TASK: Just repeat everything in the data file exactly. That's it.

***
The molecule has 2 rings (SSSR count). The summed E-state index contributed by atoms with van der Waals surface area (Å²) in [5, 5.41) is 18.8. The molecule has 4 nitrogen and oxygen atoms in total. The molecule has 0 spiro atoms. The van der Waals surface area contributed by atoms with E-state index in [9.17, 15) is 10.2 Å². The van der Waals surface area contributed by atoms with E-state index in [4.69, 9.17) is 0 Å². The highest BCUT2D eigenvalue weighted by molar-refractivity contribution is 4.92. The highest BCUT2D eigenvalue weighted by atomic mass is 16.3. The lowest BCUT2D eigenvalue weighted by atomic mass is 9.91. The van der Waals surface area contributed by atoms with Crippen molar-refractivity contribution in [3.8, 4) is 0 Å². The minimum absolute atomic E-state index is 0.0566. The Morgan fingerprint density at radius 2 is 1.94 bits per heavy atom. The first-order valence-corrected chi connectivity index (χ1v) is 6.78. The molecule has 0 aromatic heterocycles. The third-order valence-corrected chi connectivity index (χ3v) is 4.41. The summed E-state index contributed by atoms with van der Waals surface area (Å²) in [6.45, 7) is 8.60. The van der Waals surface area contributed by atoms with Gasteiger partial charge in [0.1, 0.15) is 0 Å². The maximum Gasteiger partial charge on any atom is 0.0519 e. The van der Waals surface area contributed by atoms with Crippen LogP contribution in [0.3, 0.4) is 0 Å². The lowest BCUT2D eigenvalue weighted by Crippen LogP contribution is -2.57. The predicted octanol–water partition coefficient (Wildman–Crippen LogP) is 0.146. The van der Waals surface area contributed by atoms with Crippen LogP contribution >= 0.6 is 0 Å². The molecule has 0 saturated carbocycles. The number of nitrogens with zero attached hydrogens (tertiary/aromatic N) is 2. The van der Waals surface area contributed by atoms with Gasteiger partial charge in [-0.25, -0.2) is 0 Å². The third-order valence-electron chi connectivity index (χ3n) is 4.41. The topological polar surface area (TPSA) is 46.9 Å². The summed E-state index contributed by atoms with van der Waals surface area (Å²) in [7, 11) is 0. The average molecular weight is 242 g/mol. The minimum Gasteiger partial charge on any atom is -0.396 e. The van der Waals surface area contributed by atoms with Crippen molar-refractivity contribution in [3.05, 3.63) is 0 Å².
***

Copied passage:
The molecule has 2 rings (SSSR count). The summed E-state index contributed by atoms with van der Waals surface area (Å²) in [5, 5.41) is 18.8. The molecule has 4 nitrogen and oxygen atoms in total. The molecule has 0 spiro atoms. The van der Waals surface area contributed by atoms with E-state index in [9.17, 15) is 10.2 Å². The van der Waals surface area contributed by atoms with E-state index in [4.69, 9.17) is 0 Å². The highest BCUT2D eigenvalue weighted by molar-refractivity contribution is 4.92. The highest BCUT2D eigenvalue weighted by atomic mass is 16.3. The lowest BCUT2D eigenvalue weighted by atomic mass is 9.91. The van der Waals surface area contributed by atoms with Crippen molar-refractivity contribution in [3.8, 4) is 0 Å². The minimum absolute atomic E-state index is 0.0566. The Morgan fingerprint density at radius 2 is 1.94 bits per heavy atom. The first-order valence-corrected chi connectivity index (χ1v) is 6.78. The molecule has 0 aromatic heterocycles. The third-order valence-corrected chi connectivity index (χ3v) is 4.41. The summed E-state index contributed by atoms with van der Waals surface area (Å²) in [6.45, 7) is 8.60. The van der Waals surface area contributed by atoms with Gasteiger partial charge in [0.1, 0.15) is 0 Å². The maximum Gasteiger partial charge on any atom is 0.0519 e. The van der Waals surface area contributed by atoms with Crippen LogP contribution in [0.3, 0.4) is 0 Å². The lowest BCUT2D eigenvalue weighted by Crippen LogP contribution is -2.57. The predicted octanol–water partition coefficient (Wildman–Crippen LogP) is 0.146. The van der Waals surface area contributed by atoms with Crippen LogP contribution >= 0.6 is 0 Å². The molecule has 0 saturated carbocycles. The number of nitrogens with zero attached hydrogens (tertiary/aromatic N) is 2. The van der Waals surface area contributed by atoms with Gasteiger partial charge in [-0.25, -0.2) is 0 Å². The third-order valence-electron chi connectivity index (χ3n) is 4.41. The topological polar surface area (TPSA) is 46.9 Å². The summed E-state index contributed by atoms with van der Waals surface area (Å²) in [7, 11) is 0. The average molecular weight is 242 g/mol. The minimum Gasteiger partial charge on any atom is -0.396 e. The van der Waals surface area contributed by atoms with Crippen molar-refractivity contribution in [3.05, 3.63) is 0 Å².